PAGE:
Process-based restoration at the Hubbardton River Clayplain Forest
View or download a copy of the episode transcript here.
By Alison Adams
For our eleventh and final episode of the first season of Restoration Roundup, we spoke with Shayne Jaquith and Gus Goodwin of The Nature Conservancy (TNC) in Vermont, and Kristen Balschunat at the Vermont Youth Conservation Corps (VYCC), about a project TNC has been working on to restore the Hubbardton River and its surrounding clayplain forest in West Haven, VT.
Process-based restoration is a river and floodplain restoration approach that aims to reconnect rivers with their floodplains by adding woody material to the stream to trap sediment and restore the natural flow and evolution of the river. Due to logging, agriculture, and historical clearing of forests, a lot of streams and rivers have lost access to the naturally-occurring woody debris that is critical to their functioning. TNC has partnered with Vermont Fish & Wildlife and others to tackle this restoration project, which also includes revegetating the surrounding forest, much of which is now a hay field. A VYCC crew assisted with the in-stream restoration work this past June, and in the episode Kristen describes more about how they were involved and what they learned.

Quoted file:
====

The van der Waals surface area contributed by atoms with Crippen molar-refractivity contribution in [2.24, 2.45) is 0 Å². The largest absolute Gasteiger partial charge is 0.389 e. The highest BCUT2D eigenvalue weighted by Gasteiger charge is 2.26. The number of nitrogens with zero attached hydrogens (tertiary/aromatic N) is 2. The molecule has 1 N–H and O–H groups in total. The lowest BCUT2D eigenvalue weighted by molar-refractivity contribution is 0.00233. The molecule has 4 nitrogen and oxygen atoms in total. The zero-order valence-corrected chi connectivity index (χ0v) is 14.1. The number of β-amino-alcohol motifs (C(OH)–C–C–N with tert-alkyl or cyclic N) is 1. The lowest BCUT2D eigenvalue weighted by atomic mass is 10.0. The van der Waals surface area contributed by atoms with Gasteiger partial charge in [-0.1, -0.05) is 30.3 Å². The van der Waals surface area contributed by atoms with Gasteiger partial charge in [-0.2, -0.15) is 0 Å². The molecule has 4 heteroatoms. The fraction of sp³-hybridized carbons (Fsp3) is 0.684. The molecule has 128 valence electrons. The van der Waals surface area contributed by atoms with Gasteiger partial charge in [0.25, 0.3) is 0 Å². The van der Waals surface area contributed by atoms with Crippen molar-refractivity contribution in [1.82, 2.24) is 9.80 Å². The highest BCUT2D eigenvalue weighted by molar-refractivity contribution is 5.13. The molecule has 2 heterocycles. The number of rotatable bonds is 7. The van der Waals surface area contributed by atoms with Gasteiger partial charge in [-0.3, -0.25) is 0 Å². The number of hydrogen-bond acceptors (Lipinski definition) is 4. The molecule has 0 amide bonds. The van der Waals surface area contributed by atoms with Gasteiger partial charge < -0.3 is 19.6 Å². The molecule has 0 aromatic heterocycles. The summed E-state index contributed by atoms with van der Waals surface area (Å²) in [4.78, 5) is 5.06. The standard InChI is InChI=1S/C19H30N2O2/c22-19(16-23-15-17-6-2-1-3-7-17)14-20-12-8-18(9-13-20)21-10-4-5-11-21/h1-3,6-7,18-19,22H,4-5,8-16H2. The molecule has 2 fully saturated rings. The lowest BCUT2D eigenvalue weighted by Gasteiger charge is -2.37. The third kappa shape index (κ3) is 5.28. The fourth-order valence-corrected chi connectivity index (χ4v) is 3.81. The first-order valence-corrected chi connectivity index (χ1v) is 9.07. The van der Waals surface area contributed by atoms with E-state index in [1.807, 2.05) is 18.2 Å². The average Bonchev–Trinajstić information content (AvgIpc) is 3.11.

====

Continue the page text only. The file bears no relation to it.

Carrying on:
Listen to the full episode to hear how our streams and rivers have gotten to the state they're in now, why this kind of approach works and what its benefits are, how long it will take for the area to return to its pre-colonization state, and more!
The bird featured in this episode was the blue-winged warbler. It was recorded by Phil Brown on
May 23, 2018 in Essex County, Massachusetts. The song was downloaded from xeno-canto.org.
Image: A group at the restoration site; courtesy of Gus Goodwin at The Nature Conservancy
This project has been funded wholly or in part by the United States Environmental Protection Agency under assistance agreement (LC00A00695-0) to NEIWPCC in partnership with the Lake Champlain Basin Program.
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